Tributes have poured in for Abdul Sattar Edhi known also as Pakistan’s Angel of Mercy after he passed away from kidney failure on July 8.
The founder of Pakistan’s largest welfare organisation died aged 92, as tributes swiftly poured in for the national hero, who is thought to have rescued over 20,000 abandoned children and found homes for 50,000 orphans.
The man credited with single handedly changing the face of welfare in Pakistan was honoured with a state funeral and day of national mourning in honor of the man who owned just two sets of clothes, but whose work uplifting the nation’s destitute and orphans cemented his place in the hearts of Pakistan’s masses.
“We have lost a great servant of humanity,” Prime Minister of Pakistan, Nawaz Sharif, said in a statement. “He was the real manifestation of love for those who were socially vulnerable, impoverished, helpless and poor. This loss is irreparable for the people of Pakistan.”
UN Secretary General, Ban Ki moon, expressed his “profound condolences” on the passing away of Abdul Sattar Edhi, saying he was “a living example of social justice, compassion and solidarity in action.”
“Through his humility and humanity, he changed countless people’s lives for good,” he said in a statement issued through his Deputy Spokesman, Farhan Haq. In 2013 The Huffington Post dubbed Edhi “the world’s greatest living humanitarian.”
Motivated by a spiritual quest for justice, over the years Edhi created maternity wards, morgues, orphanages, shelters, and homes for the elderly, picking up where limited Government-run services fell short. His ethos of humanitarianism transcended religious and ethnic lines, but made him the target of many ferocious smear campaigns.
Hardliners branded him an a non-Muslim and his work un-Islamic. His response was hard work and an obstinate asceticism, a bid to leave his enemies with no ammunition.
He slept in a windowless room adjoining the office of his foundation furnished with just a bed, a sink and a hotplate.Born to a family of Muslim traders in Gujarat in British India, Edhi arrived in Pakistan after its bloody creation in 1947.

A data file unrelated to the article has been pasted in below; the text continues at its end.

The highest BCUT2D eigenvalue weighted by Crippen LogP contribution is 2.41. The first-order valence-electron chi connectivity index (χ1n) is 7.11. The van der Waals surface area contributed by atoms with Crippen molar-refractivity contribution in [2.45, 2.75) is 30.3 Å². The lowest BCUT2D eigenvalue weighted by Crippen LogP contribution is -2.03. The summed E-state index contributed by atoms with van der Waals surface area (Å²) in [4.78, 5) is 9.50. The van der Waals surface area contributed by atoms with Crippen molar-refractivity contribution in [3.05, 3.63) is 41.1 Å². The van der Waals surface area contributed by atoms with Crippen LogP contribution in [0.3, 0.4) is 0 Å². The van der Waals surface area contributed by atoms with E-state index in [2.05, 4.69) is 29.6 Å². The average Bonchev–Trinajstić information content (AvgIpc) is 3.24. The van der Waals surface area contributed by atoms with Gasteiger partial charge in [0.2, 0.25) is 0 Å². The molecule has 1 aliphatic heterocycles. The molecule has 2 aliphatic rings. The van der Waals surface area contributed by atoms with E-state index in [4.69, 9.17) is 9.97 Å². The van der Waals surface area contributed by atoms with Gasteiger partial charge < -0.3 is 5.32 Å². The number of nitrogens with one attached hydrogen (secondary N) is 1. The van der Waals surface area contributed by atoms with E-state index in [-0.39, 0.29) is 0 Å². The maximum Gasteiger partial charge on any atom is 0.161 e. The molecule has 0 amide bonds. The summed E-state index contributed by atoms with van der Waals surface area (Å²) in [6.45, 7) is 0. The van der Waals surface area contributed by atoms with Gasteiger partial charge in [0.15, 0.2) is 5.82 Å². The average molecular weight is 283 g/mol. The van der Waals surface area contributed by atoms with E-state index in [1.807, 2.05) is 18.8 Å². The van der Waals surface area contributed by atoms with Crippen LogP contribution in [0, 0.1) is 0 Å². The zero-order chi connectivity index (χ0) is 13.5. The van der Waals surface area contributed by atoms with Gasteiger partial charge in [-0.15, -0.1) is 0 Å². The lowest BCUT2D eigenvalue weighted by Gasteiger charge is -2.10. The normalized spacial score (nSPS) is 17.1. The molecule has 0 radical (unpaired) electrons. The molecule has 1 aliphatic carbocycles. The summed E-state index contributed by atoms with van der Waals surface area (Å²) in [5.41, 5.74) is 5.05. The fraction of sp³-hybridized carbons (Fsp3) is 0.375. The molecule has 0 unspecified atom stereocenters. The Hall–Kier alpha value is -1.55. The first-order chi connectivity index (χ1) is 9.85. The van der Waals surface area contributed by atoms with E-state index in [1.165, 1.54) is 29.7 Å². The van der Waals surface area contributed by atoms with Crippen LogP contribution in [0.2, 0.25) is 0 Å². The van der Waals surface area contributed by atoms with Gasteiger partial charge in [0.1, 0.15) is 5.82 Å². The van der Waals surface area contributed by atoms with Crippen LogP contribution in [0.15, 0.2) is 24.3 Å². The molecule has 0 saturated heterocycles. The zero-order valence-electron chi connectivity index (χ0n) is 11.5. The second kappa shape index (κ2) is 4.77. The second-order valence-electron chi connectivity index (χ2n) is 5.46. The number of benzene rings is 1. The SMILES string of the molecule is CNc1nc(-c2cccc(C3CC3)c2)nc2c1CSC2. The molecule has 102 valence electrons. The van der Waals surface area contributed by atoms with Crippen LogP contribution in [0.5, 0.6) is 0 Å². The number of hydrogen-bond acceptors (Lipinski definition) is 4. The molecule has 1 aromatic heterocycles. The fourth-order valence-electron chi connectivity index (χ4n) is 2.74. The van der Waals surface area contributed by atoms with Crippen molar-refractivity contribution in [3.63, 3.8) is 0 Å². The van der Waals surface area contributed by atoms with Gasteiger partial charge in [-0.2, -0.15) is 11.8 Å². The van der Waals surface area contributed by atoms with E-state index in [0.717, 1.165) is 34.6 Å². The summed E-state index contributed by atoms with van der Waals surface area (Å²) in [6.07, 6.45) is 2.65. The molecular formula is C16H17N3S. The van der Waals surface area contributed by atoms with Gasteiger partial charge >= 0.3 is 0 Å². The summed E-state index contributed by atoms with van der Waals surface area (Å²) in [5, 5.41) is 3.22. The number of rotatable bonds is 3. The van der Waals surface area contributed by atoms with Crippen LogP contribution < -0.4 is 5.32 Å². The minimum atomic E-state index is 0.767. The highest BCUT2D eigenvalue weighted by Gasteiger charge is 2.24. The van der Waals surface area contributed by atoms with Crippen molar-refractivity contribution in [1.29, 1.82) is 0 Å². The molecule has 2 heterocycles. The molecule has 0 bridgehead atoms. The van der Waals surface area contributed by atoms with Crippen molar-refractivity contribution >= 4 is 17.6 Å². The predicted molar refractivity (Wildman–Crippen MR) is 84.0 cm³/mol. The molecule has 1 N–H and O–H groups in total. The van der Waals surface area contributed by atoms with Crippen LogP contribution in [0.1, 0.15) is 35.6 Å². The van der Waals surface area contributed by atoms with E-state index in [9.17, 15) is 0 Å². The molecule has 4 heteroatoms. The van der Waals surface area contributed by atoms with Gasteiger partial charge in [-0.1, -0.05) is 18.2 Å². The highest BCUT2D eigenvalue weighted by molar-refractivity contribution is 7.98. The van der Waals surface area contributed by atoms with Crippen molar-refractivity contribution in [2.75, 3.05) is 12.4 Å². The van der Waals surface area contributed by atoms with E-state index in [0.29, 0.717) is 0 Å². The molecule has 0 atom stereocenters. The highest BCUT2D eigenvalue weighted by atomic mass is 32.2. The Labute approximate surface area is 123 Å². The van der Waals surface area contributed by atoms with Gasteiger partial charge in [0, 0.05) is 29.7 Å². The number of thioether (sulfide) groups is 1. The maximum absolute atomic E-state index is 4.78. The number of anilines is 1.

The state’s failure to help his struggling family care for his mother – paralyzed a decisive turning point towards philanthropy, propelling him to open his first clinic in 1951. Edhi’s foundation now houses some 5,700 people, including street children, the elderly, battered women, the disabled as well as drug addicts in 17 shelters across the country.
The most prominent symbols of the foundation – its 1,500 ambulances – are deployed with unusual efficiency to the scene of extremist attacks that tear through Pakistan with devastating regularity. He was so widely respected that armed groups were known to spare his ambulances, as he tended to the wounded and buried the dead after their gun battles.
Meanwhile, the foundation’s adoption service sees unwanted children – many of them girls – left in cradles placed in front of every center, where they can be safely cared for. Together with his wife, Bilquis Edhi, he received the 1986 Ramon Magsaysay Award for Public Service two years later he received the Nishan-e-Imtiaz Prize. He was also the recipient of the Lenin Peace Prize and the Balzan Prize.
In 2006, Institute of Business Administration Pakistan conferred an honoris causa degree of Doctor of Social Service Management for his services. In 2010, Edhi was also awarded an honorary doctorate by the University of Bedfordshire. On 1 January 2014, Edhi was voted the 2013 Person of the Year by the readers of The Express Tribune.
He was recommended for a Nobel Peace prize by the Prime Minister of Pakistan.
Edhi leaves behind his wife Bilquis and six children.
Elham Asaad Buaras